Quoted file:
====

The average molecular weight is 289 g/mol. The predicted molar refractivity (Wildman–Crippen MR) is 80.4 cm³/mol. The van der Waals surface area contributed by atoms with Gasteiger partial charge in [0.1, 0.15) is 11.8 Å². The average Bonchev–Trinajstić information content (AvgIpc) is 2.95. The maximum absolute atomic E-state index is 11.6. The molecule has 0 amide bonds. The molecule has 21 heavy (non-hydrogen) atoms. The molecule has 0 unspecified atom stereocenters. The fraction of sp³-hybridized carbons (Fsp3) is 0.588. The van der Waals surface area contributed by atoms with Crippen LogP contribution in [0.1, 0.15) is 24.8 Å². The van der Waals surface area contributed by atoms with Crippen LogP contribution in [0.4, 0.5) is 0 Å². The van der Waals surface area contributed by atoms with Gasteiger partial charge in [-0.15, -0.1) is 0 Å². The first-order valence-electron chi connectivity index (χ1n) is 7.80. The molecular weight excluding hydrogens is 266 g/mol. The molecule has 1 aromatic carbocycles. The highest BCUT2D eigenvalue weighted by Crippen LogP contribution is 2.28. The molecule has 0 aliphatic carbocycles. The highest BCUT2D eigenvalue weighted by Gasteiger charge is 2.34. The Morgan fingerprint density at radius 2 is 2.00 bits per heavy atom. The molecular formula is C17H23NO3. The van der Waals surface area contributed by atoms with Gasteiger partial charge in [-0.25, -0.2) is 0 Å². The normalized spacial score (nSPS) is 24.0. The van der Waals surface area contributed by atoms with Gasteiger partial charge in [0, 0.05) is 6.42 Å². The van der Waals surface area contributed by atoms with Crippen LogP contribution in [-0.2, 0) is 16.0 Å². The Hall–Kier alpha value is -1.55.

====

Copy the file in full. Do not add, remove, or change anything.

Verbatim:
The average molecular weight is 289 g/mol. The predicted molar refractivity (Wildman–Crippen MR) is 80.4 cm³/mol. The van der Waals surface area contributed by atoms with Gasteiger partial charge in [0.1, 0.15) is 11.8 Å². The average Bonchev–Trinajstić information content (AvgIpc) is 2.95. The maximum absolute atomic E-state index is 11.6. The molecule has 0 amide bonds. The molecule has 21 heavy (non-hydrogen) atoms. The molecule has 0 unspecified atom stereocenters. The fraction of sp³-hybridized carbons (Fsp3) is 0.588. The van der Waals surface area contributed by atoms with Crippen LogP contribution in [0.1, 0.15) is 24.8 Å². The van der Waals surface area contributed by atoms with Crippen LogP contribution in [0.4, 0.5) is 0 Å². The van der Waals surface area contributed by atoms with Gasteiger partial charge in [-0.15, -0.1) is 0 Å². The first-order valence-electron chi connectivity index (χ1n) is 7.80. The molecular weight excluding hydrogens is 266 g/mol. The molecule has 1 aromatic carbocycles. The highest BCUT2D eigenvalue weighted by Crippen LogP contribution is 2.28. The molecule has 0 aliphatic carbocycles. The highest BCUT2D eigenvalue weighted by Gasteiger charge is 2.34. The Morgan fingerprint density at radius 2 is 2.00 bits per heavy atom. The molecular formula is C17H23NO3. The van der Waals surface area contributed by atoms with Gasteiger partial charge in [-0.25, -0.2) is 0 Å². The normalized spacial score (nSPS) is 24.0. The van der Waals surface area contributed by atoms with Gasteiger partial charge in [0, 0.05) is 6.42 Å². The van der Waals surface area contributed by atoms with Crippen LogP contribution in [-0.2, 0) is 16.0 Å². The Hall–Kier alpha value is -1.55.